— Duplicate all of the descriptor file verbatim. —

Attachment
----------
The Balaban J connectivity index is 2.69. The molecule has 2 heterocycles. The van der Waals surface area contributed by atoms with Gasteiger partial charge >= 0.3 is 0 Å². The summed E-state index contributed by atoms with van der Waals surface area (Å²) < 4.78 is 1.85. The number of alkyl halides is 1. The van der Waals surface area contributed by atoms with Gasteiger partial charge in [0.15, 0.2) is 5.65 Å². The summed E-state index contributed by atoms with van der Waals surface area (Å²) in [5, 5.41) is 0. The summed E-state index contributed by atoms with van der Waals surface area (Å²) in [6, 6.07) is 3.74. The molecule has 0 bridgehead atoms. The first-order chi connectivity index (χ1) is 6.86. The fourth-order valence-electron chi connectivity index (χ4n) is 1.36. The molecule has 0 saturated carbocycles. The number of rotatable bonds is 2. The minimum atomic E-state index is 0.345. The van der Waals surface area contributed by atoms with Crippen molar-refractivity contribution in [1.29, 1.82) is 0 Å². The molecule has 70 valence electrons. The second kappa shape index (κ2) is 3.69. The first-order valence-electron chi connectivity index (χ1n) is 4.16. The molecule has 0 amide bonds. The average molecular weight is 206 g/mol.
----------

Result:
The Balaban J connectivity index is 2.69. The molecule has 2 heterocycles. The van der Waals surface area contributed by atoms with Gasteiger partial charge >= 0.3 is 0 Å². The summed E-state index contributed by atoms with van der Waals surface area (Å²) < 4.78 is 1.85. The number of alkyl halides is 1. The van der Waals surface area contributed by atoms with Gasteiger partial charge in [0.15, 0.2) is 5.65 Å². The summed E-state index contributed by atoms with van der Waals surface area (Å²) in [5, 5.41) is 0. The summed E-state index contributed by atoms with van der Waals surface area (Å²) in [6, 6.07) is 3.74. The molecule has 0 bridgehead atoms. The first-order chi connectivity index (χ1) is 6.86. The fourth-order valence-electron chi connectivity index (χ4n) is 1.36. The molecule has 0 saturated carbocycles. The number of rotatable bonds is 2. The minimum atomic E-state index is 0.345. The van der Waals surface area contributed by atoms with Crippen molar-refractivity contribution in [1.29, 1.82) is 0 Å². The molecule has 70 valence electrons. The second kappa shape index (κ2) is 3.69. The first-order valence-electron chi connectivity index (χ1n) is 4.16. The molecule has 0 amide bonds. The average molecular weight is 206 g/mol.